Lisa Elane Goehler

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The immune system operates as a diffuse sensory system, detecting the presence of specific chemical constituents associated with dangerous micro-organisms, and then signalling the brain. In this way, immunosensation constitutes a chemosensory system. Several submodalities of this sensory system function as pathways conveying immune-related information, and(More)
Agents which induce symptoms of illness, such as lipopolysaccharide (LPS), cause diverse effects including hyperalgesia. While previous studies have examined central pathways mediating LPS hyperalgesia, the initial steps in activating this system remain unknown. Since LPS induces the release of various cytokines and eicosinoids from immune cells, the(More)
Interleukin-1 beta (IL-1 beta), a cytokine released by activated immune cells, elicits various illness symptoms including hyperthermia. Previous hypotheses to account for these actions have focused on blood-borne IL-1 beta exerting its effects directly at the level of the brain. However, recent behavioral and physiological evidence suggest that IL-1 beta(More)
We have previously demonstrated that illness-inducing agents such as lithium chloride (LiCl) and the bacterial cell wall endotoxin lipopolysaccharide (LPS) produce hyperalgesia on diverse pain measures. The present series of studies attempted to identify the neurocircuitry mediating these effects. These studies have demonstrated that illness-inducing agents(More)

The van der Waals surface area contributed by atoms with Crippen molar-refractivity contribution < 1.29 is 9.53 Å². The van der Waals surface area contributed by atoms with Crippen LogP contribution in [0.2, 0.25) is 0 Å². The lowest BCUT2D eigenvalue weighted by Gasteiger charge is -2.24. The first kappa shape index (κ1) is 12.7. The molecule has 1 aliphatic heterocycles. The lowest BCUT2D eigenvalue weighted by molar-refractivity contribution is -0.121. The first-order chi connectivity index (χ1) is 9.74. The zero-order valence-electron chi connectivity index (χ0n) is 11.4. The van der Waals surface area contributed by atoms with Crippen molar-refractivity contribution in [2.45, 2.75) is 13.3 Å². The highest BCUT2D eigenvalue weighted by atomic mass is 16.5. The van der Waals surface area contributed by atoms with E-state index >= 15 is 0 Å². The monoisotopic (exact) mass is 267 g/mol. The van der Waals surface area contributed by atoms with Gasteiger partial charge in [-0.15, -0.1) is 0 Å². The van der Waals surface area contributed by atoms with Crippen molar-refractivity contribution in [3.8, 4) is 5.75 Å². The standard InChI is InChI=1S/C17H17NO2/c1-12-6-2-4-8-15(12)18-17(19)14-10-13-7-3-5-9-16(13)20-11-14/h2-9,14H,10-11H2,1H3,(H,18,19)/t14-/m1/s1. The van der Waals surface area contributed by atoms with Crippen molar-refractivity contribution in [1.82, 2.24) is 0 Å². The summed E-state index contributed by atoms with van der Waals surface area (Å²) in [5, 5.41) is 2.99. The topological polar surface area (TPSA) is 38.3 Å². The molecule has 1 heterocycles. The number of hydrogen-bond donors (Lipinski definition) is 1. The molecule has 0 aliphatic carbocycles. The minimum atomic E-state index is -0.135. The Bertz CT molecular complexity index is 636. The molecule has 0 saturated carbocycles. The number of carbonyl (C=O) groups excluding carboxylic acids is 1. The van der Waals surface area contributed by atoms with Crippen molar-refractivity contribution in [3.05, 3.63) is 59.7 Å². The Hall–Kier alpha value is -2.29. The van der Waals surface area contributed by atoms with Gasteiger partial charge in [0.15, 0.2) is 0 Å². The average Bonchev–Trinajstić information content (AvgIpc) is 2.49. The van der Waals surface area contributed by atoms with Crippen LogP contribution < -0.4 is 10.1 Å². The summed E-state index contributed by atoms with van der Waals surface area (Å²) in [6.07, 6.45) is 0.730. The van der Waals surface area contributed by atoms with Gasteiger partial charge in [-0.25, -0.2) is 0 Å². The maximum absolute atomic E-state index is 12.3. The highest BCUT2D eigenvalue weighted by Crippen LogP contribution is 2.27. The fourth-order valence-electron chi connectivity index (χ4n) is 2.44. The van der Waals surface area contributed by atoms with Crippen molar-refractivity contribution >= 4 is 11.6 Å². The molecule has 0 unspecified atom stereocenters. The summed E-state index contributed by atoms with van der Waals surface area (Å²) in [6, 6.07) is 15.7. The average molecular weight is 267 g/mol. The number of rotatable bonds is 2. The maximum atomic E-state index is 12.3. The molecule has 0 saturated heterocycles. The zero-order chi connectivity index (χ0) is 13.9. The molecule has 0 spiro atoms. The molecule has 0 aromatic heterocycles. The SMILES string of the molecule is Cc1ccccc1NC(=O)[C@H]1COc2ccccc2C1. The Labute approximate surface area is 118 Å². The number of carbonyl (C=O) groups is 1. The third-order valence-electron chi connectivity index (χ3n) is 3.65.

It is becoming well accepted that products of the immune system (cytokines) can signal the brain that infection has occurred. This cytokine-to-brain communication can result in marked alterations in brain function and behavior. This review examines alternative mechanisms that have been proposed to explain how such immune products can reach the brain via the(More)
Peripheral interleukin-1 beta (IL-beta) and inflammatory stimuli that induce the synthesis and release of IL-1 beta produce a variety of central nervous system responses. Most proposals designed to explain how peripheral IL-1 beta influences the CNS have focused on blood-borne routes of communication. We will review data that indicate that at least some of(More)
It is of considerable translational importance whether depression is a form or a consequence of sickness behavior. Sickness behavior is a behavioral complex induced by infections and immune trauma and mediated by pro-inflammatory cytokines. It is an adaptive response that enhances recovery by conserving energy to combat acute inflammation. There are(More)
It has recently become accepted that the activated immune system communicates to brain via release of pro-inflammatory cytokines. This review examines the possibility that pro-inflammatory cytokines (interleukins and/or tumor necrosis factor) mediate a variety of commonly studied hyperalgesic states. We will first briefly review basic immune responses and(More)
There is now evidence that depression, as characterized by melancholic symptoms, anxiety, and fatigue and somatic (F&S) symptoms, is the clinical expression of peripheral cell-mediated activation, inflammation and induction of oxidative and nitrosative stress (IO&NS) pathways and of central microglial activation, decreased neurogenesis and increased(More)
It has become increasingly evident that bidirectional ("top-down and bottom-up") interactions between the brain and peripheral tissues, including the cardiovascular and immune systems, contribute to both mental and physical health. Therapies directed toward addressing functional links between mind/brain and body may be particularly effective in treating the(More)